principles of the UN Climate Convention. We call for an outcome to the climate negotiations

that is fair and protects Africa’s future.

Support for the science-based African position

We therefore reiterate our support for the science-based African position agreed by Ministers

and senior officials and submitted to the UNFCCC Secretariat by Algeria on 12 December 2009

on behalf of the African Group at Copenhagen. The outcome of a climate negotiation must

not be mere “horse trading”.

To keep Africa safe the outcome of climate negotiations must “add up” to ensure a package

of: 1) sufficient global emission reductions; 2) a fair sharing of emission reductions by

developed and developing countries; 3) adequate finance and technology transfers; and 4)

compensation for the impacts of climate change on those communities that suffer its adverse

effects.

We therefore call on all African institutions involved in the climate negotiations — including

CAHOSOCC and the African Union — to adopt the African science-based position, as a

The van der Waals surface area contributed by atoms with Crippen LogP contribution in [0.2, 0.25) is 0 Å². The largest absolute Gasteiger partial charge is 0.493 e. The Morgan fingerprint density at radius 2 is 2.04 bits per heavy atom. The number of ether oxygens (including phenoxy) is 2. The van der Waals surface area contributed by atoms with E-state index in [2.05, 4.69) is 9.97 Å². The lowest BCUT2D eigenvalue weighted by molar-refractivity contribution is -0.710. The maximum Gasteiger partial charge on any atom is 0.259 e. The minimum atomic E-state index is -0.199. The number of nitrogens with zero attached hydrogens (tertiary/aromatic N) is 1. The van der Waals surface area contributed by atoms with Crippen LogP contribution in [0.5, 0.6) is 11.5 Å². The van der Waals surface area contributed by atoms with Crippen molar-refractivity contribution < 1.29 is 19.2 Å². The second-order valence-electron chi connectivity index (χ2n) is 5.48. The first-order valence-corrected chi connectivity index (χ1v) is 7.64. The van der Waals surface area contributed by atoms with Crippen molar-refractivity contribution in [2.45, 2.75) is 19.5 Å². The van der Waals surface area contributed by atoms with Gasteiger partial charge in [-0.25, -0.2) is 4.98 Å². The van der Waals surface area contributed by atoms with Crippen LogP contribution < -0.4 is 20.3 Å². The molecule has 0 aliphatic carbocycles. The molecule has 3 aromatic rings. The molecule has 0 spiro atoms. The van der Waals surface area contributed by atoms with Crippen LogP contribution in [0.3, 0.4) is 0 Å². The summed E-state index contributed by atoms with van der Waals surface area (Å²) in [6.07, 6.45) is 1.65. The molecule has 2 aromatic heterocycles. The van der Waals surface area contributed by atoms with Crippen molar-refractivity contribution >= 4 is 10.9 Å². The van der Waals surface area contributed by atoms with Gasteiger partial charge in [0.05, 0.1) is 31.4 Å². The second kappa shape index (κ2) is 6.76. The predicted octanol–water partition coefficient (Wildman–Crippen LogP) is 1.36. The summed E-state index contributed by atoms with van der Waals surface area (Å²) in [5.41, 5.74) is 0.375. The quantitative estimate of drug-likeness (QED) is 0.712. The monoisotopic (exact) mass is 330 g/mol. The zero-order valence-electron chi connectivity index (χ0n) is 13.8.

minimum, as the only viable solution for Africa. Anything less threatens our survival.

Strengthening the science-based African Position

We note with concern the rising impacts of climate change in Africa and across the world. The

IPCC has found “In all four regions an in all seasons, the median temperature increase [in

Africa] lies … roughly 1.5 times the global mean response.”ii Climate change and its impacts

are proceeding faster than foreseen by the IPCC Fourth Assessment Report, and the Earth’s

climate risks passing “tipping points” to dangerous and irreversible impacts.

We accept no climate change; but we know that some climate change is now inevitable. We

therefore call for the African science-based position to be updated and strengthened to

include a global goal of keeping temperature increases below 1°C and carbon dioxide